I get a lot of great and interesting reader email. A few weeks ago,  I received a note that did not sit well with me. It came from a young student at an elite local college asking me for guidance on food writing and in part said:

“The current dilemma I am having is that I am torn between dedicating my life to a career in public service because I want my work to impact other people and doing something which is more personally interesting to me, like food writing, but does not have as much for a worldly impact”

At first her note irked me. Why in the world would you write to a writer and imply to them that what they are doing has no “worldly impact”?

I sent her off a rather huffy note listing food writers who make a difference:  Look at Marion Nestle with all her work on nutrition. What about Michael Pollan and his view-altering books on how we eat. How about Mark Bittman who is made people come back into the kitchen to cook…

But I began to wonder.. what about people who are the true artists of food writing… the people whose work is just beautiful and poetic and flows and doesn’t fall in the arena of hard-hitting journalism. Do they have a worldly impact?

What is the impact of any art? Why did Picasso paint? Did his paintings have a worldly impact? Can art exist for art’s sake? Should it?

A few days after sending her my response, I was still bothered by her question. Perhaps on a more personal level, it made me think: does my work matter? Does my writing have a worldly impact? What does “worldly impact” really mean?

My goal with my work has always been to show how food affects our culture, how food creates bonds, how it keeps us connected with our past and offer great promise for the future.  I weave tales of food and how intertwined it is in our lives. I write about the joy of my son’s first taste of chocolate, I wonder about the ethnicity of chefs who cook a cuisine not their own, I marvel at the beauty of a plum tomato, I giggle with delight when I taste a luscious fig.

I am a culture watcher, a mere storyteller.

Does that matter? Do storytellers have a worldly impact?

I don’t know the answer.

But here is what all this soul searching made me realize: I write because it is my calling. It is what I was put on this earth to do. It is who I am and what I do. The results are not something I can worry about or control. If I do my work well, perhaps in many ways, that is its own reward.


I asked my esteemed colleagues for their thoughts on the question:

Ramin Ganeshram (Food writer and cookbook author): “Food writing matters because it’s not really about the food–it’s a taste of what makes a person or culture or tick.”

Dianne Jacob (food writing teacher) – Many books about food have impacted Americans in positive ways, helping them change their eating habits or alerting them about the how the government and corporations made food decisions that are not in our best interests. I think of these thoughtful books, such as Tomatoland, The Omnivore’s Dilemma, Food Politics and Fast Food Nation, as public service books because of their huge impact on our society.  Most authors of books like these don’t see themselves as food writers, though — just writers.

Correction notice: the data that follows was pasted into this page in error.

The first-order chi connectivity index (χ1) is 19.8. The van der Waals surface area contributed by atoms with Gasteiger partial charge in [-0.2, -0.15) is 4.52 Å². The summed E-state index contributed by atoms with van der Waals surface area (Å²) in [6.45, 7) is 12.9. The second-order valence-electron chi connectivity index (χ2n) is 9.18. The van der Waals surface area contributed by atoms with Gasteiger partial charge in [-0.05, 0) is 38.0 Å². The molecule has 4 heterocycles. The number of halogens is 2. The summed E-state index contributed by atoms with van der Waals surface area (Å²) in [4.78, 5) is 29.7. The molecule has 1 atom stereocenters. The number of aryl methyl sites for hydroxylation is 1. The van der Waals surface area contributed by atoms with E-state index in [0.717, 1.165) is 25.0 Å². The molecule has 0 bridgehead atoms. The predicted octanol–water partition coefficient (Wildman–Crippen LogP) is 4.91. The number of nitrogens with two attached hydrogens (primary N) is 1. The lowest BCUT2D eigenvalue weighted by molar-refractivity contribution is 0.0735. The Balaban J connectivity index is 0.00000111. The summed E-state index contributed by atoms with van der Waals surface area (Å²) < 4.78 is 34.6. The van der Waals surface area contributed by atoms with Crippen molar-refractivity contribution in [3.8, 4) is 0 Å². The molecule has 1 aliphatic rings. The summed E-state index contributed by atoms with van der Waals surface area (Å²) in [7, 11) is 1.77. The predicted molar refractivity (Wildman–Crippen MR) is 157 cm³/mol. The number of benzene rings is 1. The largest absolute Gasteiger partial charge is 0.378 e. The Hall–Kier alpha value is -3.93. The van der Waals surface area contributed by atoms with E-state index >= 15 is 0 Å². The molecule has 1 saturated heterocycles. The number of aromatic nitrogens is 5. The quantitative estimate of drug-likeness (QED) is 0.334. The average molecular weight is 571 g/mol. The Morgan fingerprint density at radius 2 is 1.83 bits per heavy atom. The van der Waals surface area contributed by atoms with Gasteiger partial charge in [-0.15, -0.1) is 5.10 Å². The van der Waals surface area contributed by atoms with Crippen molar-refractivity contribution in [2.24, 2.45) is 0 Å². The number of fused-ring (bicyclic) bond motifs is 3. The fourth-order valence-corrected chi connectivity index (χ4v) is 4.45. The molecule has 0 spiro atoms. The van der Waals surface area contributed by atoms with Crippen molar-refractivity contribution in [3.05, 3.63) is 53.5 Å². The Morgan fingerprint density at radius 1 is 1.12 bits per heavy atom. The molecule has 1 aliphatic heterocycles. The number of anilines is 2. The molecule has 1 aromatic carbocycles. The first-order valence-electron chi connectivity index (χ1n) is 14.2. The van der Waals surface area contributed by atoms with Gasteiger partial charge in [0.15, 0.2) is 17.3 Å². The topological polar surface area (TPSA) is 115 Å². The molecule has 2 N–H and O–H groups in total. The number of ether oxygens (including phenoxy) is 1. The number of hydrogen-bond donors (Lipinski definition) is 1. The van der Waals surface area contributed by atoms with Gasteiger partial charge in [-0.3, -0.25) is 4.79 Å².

Lisa Gosselin (EIC Eating Well magazine) I am thankful that I have a job that, if we do it well, can not only make people’s lives better but can actually save lives. There is not a week that goes by that we do not get letters from readers saying that EatingWell has inspired to them to not only cook and eat healthier foods but to lead healthier lives. They tell us stories about how they have lost weight, turned around the early warning signs of heart disease or diabetes, or simply learned to cook and appreciate vegetables in ways they never thought. We write about sustainability and have helped people make choices that are better for them and the planet through award-winning stories on sustainable seafood or genetically modified foods. We have raised awareness too of the problems in our food systems: how the dairy crisis impacts farmers, communities and landscapes; how the farm bill can change the face of the country by promoting or killing small farms.

To write well is a public service, and a chance to influence millions. To write well about food, is a chance to influence millions in their daily choices: we all eat!

Corinne Trang (food writer and cookbook author): As a chef, cookbook author, and wellness coach, I am dedicated to mindful eating and feel a responsibility to address and bring awareness to health issues such as diabetes, obesity, and heart disease, which have reached epidemic proportions. To do any less than present healthy recipes in order to promote balanced meals (and therefore lifestyle) would be irresponsible on my part. I have, along with many of my colleagues, an opportunity to make an impact and every chance I get to engage in such an important topic whether it is on television or radio, I do. The way we eat affects us, physically, emotionally, mentally. It also affects our health on a national and international level, economically, financially, and politically.